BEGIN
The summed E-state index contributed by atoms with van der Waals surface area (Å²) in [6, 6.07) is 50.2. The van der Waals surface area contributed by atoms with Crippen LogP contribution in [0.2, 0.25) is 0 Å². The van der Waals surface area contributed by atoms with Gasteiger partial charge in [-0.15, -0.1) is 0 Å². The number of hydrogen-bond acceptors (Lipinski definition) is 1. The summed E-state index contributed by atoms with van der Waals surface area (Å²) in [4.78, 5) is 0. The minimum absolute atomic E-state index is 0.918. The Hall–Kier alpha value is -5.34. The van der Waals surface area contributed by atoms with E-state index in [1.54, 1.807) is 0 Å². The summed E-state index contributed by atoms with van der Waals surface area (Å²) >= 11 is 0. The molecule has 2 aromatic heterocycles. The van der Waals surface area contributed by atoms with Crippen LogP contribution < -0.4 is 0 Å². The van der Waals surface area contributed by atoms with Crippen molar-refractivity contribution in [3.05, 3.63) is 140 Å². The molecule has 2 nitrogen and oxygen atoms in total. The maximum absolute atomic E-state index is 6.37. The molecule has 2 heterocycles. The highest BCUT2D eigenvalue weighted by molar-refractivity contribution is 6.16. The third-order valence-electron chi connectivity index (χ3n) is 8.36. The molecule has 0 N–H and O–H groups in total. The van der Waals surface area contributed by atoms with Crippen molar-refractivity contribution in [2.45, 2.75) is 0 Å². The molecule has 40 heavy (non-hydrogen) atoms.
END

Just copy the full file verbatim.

The summed E-state index contributed by atoms with van der Waals surface area (Å²) in [6, 6.07) is 50.2. The van der Waals surface area contributed by atoms with Crippen LogP contribution in [0.2, 0.25) is 0 Å². The van der Waals surface area contributed by atoms with Gasteiger partial charge in [-0.15, -0.1) is 0 Å². The number of hydrogen-bond acceptors (Lipinski definition) is 1. The summed E-state index contributed by atoms with van der Waals surface area (Å²) in [4.78, 5) is 0. The minimum absolute atomic E-state index is 0.918. The Hall–Kier alpha value is -5.34. The van der Waals surface area contributed by atoms with E-state index in [1.54, 1.807) is 0 Å². The summed E-state index contributed by atoms with van der Waals surface area (Å²) >= 11 is 0. The molecule has 2 aromatic heterocycles. The van der Waals surface area contributed by atoms with Crippen LogP contribution < -0.4 is 0 Å². The van der Waals surface area contributed by atoms with Crippen molar-refractivity contribution in [3.05, 3.63) is 140 Å². The molecule has 2 nitrogen and oxygen atoms in total. The maximum absolute atomic E-state index is 6.37. The molecule has 2 heterocycles. The highest BCUT2D eigenvalue weighted by molar-refractivity contribution is 6.16. The third-order valence-electron chi connectivity index (χ3n) is 8.36. The molecule has 0 N–H and O–H groups in total. The van der Waals surface area contributed by atoms with Crippen molar-refractivity contribution in [2.45, 2.75) is 0 Å². The molecule has 40 heavy (non-hydrogen) atoms.